Dar Adal, whose increasing role is providing the season with a considerable boost, has other considerations. He doesn’t completely buy Allison’s story here, either, but he is the man who made a deal with Haqqani after he had attacked the American Embassy in Islamabad because it was beneficial. The best thing about Dar Adal and F. Murray Abraham’s performance in the role is that his complexity is inherently the most intriguing thing about him. Having made those decisions that were not blessed by moral clarity as he had put it, Allison’s ruse is something he takes seriously, regardless of how much he personally invests in it. And more so than Allison’s own story, Dar Adal is taking into consideration the amount of political damage this would do to the agency at large. It’s a frustrating point from him from a certain point of view, as the audience clearly wants Dar Adal to swoop onto Allison like a hawk and lock her away forever. But reality doesn’t work in a fashion that is concurrent with justice. Allison being revealed as a traitor and then prosecuting it would bring about an absolute tumult of chaos on the agency. Politically, the upper echelons of the CIA would be wiped out career-wise and the amount of blowback against such a deep penetration could easily result in the agency’s complete dissolution. Their reputation, which is already dubious, would garner the affliction of incompetence and American-Russian relations, already at such odds, would deteriorate even further.
The rest of the episode is a bit dismembered, centering around two different threads. The first is Quinn, whose sarin video is broadcast to the entire world, with the threat that if the UN didn’t recognize the Islamic State within the next twenty-four hours, a European city would be under attack. Astrid and Carrie team up to find Quinn using various methodologies and I’m quite glad that the show didn’t dwell on their respective romantic pasts with Quinn in this storyline. They’re two professionals on a job and the show largely kept it there. As expected, Quinn is found in a comatose state, but at least he has a chance to survive, as limited as those chances may be. I still don’t entirely care for Quinn this season (mostly because only Qasim functions as legitimate character in the whole storyline), but the final shot of him sitting with Carrie and Saul was a nice touch. The less irritating section was the part of the episode revolving around a man named Faisal, who was brought into the Düring Foundation for representation. Jailed for owning an electronic store where men who happened to be jihadists brought cell phones and such, he represents the human element of those who bear the brunt of the injustice when it comes to the War on Terror. He happened to overhear something about an attack on Berlin while in prison, but he wasn’t sure if it was true or the jihadis in the next cell were simply being boisterous. Otto, worried about the Quinn video, makes Saul promise that Faisal would get proper treatment with Jonas as a witness. Cue the black cars and the gutting of said promise. It’s a bleak moment that mirrors A Most Wanted Man quite strongly, but it’s a realistic one, an evidence of the very real, new normal in existence.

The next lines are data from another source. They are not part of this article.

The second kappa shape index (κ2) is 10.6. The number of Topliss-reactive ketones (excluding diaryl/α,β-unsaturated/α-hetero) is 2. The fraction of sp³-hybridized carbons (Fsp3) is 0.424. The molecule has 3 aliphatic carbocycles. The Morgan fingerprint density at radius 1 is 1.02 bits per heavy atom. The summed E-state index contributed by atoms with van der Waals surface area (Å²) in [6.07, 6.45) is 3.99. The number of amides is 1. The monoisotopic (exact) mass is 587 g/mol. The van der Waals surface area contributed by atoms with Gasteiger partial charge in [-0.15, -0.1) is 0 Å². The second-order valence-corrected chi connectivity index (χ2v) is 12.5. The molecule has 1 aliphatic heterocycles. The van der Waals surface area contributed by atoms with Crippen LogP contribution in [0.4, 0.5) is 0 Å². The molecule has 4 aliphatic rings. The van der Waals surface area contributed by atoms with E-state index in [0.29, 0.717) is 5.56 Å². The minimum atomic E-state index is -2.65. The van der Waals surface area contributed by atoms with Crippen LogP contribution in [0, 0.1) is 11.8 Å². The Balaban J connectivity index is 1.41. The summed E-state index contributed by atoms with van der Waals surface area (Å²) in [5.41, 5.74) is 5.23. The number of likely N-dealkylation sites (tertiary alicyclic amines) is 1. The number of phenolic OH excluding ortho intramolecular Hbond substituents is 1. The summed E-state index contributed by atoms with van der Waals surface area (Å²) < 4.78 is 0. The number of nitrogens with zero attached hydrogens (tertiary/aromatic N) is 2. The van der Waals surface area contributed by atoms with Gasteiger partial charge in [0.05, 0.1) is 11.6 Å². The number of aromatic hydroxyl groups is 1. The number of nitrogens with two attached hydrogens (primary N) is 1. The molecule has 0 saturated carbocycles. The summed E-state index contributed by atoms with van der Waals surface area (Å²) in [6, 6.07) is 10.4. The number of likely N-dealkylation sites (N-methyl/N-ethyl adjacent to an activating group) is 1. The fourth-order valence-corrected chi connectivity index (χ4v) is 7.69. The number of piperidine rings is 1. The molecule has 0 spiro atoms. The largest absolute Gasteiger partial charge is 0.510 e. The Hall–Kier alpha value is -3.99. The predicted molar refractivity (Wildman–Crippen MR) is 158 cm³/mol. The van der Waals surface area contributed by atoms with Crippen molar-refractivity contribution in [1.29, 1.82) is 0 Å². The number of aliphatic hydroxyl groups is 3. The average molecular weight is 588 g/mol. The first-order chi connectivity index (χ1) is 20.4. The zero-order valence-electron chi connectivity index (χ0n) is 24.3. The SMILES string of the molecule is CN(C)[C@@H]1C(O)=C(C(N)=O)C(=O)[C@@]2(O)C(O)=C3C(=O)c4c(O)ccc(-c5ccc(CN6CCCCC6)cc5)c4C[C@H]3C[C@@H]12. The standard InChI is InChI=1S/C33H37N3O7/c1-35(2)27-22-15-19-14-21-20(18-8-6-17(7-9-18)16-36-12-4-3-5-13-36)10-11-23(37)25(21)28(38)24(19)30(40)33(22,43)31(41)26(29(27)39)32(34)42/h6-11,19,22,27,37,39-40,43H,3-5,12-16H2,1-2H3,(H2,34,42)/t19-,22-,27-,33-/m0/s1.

Great/Not So Great Moments Not Mentioned Above:
+“It defies logic.”
+“Or your wig, as your case may be.”
“Yeah, at least I don’t have to wear that anymore.” Truth to that.
+“You are a fucking sociopath.”
+Dar breaking just the slightest bit over Quinn’s video. F. Murray Abraham’s performance in this bit ought to earn him an Emmy nomination.
+Carrie’s reaction to watching the uncensored Quinn video
+“Quinn never did anything he didn’t want to.”
+/- Laura’s speech about how the American response to 9/11 became a part of the cycle of violence was good, but the character has been written so poorly it just fades away into her caricature of a person.
Episode Title: New Normal
Written by: Meredith Stiehm & Charlotte Stoudt
Directed by: Dan Attias
Image Courtesy: IGN